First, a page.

FCC commissioners testify before Congress in December. Photo: Chip Somodevilla/Getty Images

Federal Communications Commission Chairman Ajit Pai told lawmakers Friday he intends to propose fines against at least one U.S. wireless carrier for sharing customers' real-time location data with outside parties without the subscribers' knowledge or consent.

Why it matters: The FCC has been investigating for more than a year following revelations that subscriber location data from AT&T, T-Mobile and Sprint made its way to a resale market used by bounty hunters.

Driving the news: Pai said in letters to several lawmakers that the agency's investigation has found that "one or more wireless carriers apparently violated federal law."

  • Pai said he intends to seek commission approval of one or more proposed fines "in the coming days."

What they're saying: Democrats who have called on the FCC for an investigation said this conclusion is overdue.

  • "This is certainly a step in the right direction, but I’ll be watching to make sure the FCC doesn’t just let these lawbreakers off the hook with a slap on the wrist," said House Energy & Commerce Committee Chairman Frank Pallone, who along with 10 other Democrats wrote a November letter to Pai about the issue.
  • "It’s a shame that it took so long for the FCC to reach a conclusion that was so obvious," Democratic FCC Commissioner Jessica Rosenworcel said.
  • "I’m eager to see whether the FCC will truly hold wireless companies accountable, or let them off with a slap on the wrist," said Democratic Sen. Ron Wyden, who raised alarms at the FCC in 2018 about the sale of wireless location data.

Go deeper: Location data is ground zero in privacy wars

Go deeper

35 mins ago - Sports

Sports return stalked by coronavirus

Tampa Bay Rays left fielder Austin Meadows bumps elbows Friday during a workout at Tropicana Field. Photo: Kim Klement/USA Today Sports via Reuters

When MLB teams arrived at the ballpark this weekend for the first summer workouts of 2020, the comforting sounds of baseball brought smiles to players' faces.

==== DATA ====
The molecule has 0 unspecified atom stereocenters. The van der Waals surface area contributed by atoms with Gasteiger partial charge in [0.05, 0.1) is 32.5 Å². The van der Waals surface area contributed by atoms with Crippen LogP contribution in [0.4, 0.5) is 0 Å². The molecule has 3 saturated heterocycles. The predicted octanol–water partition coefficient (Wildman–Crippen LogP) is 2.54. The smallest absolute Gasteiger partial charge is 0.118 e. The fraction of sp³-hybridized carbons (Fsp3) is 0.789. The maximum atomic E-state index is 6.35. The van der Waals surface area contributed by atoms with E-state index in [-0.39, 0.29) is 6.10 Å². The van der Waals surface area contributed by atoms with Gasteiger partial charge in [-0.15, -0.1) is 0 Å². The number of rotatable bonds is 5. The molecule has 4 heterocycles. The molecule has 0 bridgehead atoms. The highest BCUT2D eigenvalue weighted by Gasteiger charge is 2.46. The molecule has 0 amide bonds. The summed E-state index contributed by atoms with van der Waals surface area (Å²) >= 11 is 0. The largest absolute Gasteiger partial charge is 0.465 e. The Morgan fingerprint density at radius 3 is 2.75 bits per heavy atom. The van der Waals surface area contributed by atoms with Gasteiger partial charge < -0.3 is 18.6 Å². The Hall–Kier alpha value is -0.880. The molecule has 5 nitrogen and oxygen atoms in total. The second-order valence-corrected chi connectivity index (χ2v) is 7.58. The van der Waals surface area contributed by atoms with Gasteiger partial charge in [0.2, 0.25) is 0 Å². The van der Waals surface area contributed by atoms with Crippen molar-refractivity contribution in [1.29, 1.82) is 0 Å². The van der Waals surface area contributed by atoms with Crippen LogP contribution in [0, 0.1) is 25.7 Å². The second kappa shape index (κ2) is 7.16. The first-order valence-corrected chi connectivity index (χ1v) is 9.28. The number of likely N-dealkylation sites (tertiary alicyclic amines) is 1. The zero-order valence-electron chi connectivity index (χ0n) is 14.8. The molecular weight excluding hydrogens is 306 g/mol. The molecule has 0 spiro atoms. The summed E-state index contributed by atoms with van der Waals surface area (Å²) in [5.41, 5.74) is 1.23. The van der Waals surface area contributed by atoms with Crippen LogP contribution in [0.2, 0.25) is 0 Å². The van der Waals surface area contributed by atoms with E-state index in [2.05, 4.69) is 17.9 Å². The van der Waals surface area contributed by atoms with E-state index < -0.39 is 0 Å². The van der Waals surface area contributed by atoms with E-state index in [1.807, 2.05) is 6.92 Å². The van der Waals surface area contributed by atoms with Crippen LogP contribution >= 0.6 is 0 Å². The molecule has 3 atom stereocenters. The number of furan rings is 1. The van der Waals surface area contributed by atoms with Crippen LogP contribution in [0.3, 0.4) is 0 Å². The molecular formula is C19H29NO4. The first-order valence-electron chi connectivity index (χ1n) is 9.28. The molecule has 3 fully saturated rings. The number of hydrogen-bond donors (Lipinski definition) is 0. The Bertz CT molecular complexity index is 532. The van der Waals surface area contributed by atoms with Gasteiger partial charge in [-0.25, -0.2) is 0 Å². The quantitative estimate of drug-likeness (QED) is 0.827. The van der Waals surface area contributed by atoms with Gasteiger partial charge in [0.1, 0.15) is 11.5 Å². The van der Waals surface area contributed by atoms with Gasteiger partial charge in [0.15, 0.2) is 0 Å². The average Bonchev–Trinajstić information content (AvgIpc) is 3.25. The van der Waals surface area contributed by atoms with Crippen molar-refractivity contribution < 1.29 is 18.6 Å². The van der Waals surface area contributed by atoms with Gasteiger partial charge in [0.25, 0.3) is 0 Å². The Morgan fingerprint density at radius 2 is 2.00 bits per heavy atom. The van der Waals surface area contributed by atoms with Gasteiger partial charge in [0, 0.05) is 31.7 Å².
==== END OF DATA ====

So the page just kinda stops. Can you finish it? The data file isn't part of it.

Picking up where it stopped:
Between the lines: Even the loudest crack of the bat couldn't mask the eerie silence or distract from the ever-present coronavirus threat.

239 scientists call on WHO to recognize coronavirus as airborne

People walk at the boardwalk in Venice Beach. Photo: Apu Gomes/AFP via Getty Images

A group of 239 scientists in 32 countries is calling for the World Health Organization to revise its recommendations to account for airborne transmission as a significant factor in how the coronavirus spreads, the New York Times reports.

The big picture: The WHO has said the virus mainly spreads via large respiratory droplets that fall to the ground once they've been discharged in coughs and sneezes. But the scientists say evidence shows the virus can spread from smaller particles that linger in air indoors.

Updated 2 hours ago - Politics & Policy

Coronavirus dashboard

Illustration: Aïda Amer/Axios

  1. Global: Total confirmed cases as of 9 a.m. ET: 11,294,859 — Total deaths: 531,419 — Total recoveries — 6,078,552Map.
  2. U.S.: Total confirmed cases as of 9 a.m. ET: 2,839,917 — Total deaths: 129,676 — Total recoveries: 894,325 — Total tested: 34,858,427Map.
  3. States: Photos of America's pandemic July 4 ICU beds in Arizona hot spot near capacity.
  4. Public health: U.S. coronavirus infections hit record highs for 3 straight days.
  5. Politics: Trump extends PPP application deadlineKimberly Guilfoyle tests positive.
  6. World: Mexican leaders call for tighter border control as infections rise in U.S.
  7. Sports: 31 MLB players test positive as workouts resume.
  8. 1 📽 thing: Drive-in movie theaters are making a comeback.